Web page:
If there is one great noteworthy trend going on right now in the realm of biblical scholarship it is the turn towards attempting to re-read the Scriptures in their original context. In the 21st century there are many layers of cultural filters that lay between us and the text; Michael Heiser is one of the scholars working to help peel back those layers and give us a better understanding of what the words of the bible meant to those who originally wrote and read them.
The Unseen Realm is revolutionary in a certain sense – in the sense that G.K. Chesterton used the term – that “a revolution is a restoration.” In this work Dr. Heiser sets out to restore the supernatural worldview of biblical writers, a worldview which has since been watered down, diluted, and at times totally done away with either due to our post-Enlightenment mindset or due to our simple ignorance of ancient near eastern patterns of thought.
The specific goal of Heiser’s book is to explain the notion of “the divine council.” This is the idea that when the bible speaks of God’s “divine council” (Psalm 82), the “host of heaven” (1 Kings 22), the plural uses of elohim in Genesis, references to the gods of other nations, etc, these are all references to actual spiritual beings whom God has given some measure of authority beneath himself.
In standard modern Christian understanding, only two supernatural elements are accepted in Scripture: God, and his angels (which can then be divided into loyal angels and demons). The above references are explained as references to the Trinity (in the case of the divine council or the plural elohim), to the angels (in the case of the hosts of heaven), or to nonexistent figments of the pagan imagination and/or idols (in reference to the gods of other nations). This approach, Heiser argues, is untenable.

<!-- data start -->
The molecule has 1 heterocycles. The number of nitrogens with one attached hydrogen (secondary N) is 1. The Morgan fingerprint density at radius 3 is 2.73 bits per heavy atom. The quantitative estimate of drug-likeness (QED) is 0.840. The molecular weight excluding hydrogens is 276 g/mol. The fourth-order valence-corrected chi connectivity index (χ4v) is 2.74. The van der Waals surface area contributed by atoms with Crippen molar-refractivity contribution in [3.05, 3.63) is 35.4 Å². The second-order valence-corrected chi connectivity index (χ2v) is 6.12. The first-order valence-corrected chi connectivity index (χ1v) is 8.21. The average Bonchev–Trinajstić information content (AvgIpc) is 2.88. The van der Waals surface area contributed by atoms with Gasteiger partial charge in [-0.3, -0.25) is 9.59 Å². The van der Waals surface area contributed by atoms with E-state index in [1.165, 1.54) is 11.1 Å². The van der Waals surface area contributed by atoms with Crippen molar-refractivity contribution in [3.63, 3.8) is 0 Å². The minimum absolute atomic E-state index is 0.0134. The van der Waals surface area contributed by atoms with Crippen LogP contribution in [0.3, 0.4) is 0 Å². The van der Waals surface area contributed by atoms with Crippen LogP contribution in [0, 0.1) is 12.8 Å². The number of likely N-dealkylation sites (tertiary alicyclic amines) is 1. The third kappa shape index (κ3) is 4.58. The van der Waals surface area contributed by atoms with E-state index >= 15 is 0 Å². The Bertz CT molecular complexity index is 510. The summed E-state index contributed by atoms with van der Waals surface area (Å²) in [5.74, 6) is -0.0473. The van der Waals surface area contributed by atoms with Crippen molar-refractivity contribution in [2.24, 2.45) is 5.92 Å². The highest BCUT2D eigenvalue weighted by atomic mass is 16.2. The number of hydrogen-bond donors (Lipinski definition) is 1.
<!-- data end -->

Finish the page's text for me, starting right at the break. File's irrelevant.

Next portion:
In its place Heiser paints a rich backdrop to the biblical narrative. In short, the gods of the other nations exist; not in the manner of polytheism, but in the manner of God having created lower spiritual beings who were given some measure of delegated authority over the nations. Many abused this authority, hence their opposition to God.
As Heiser fills in the biblical portrait with this reality many pieces of the narrative begin to fall into place which – through the modern Western lens – simply make no sense or had only the loosest guesses for answers. Why did Eve trust the serpent? What was the serpent? What’s up with the nephilim? Why was the conquest of Canaan organized the way it was? Why did God continually rely on humanity?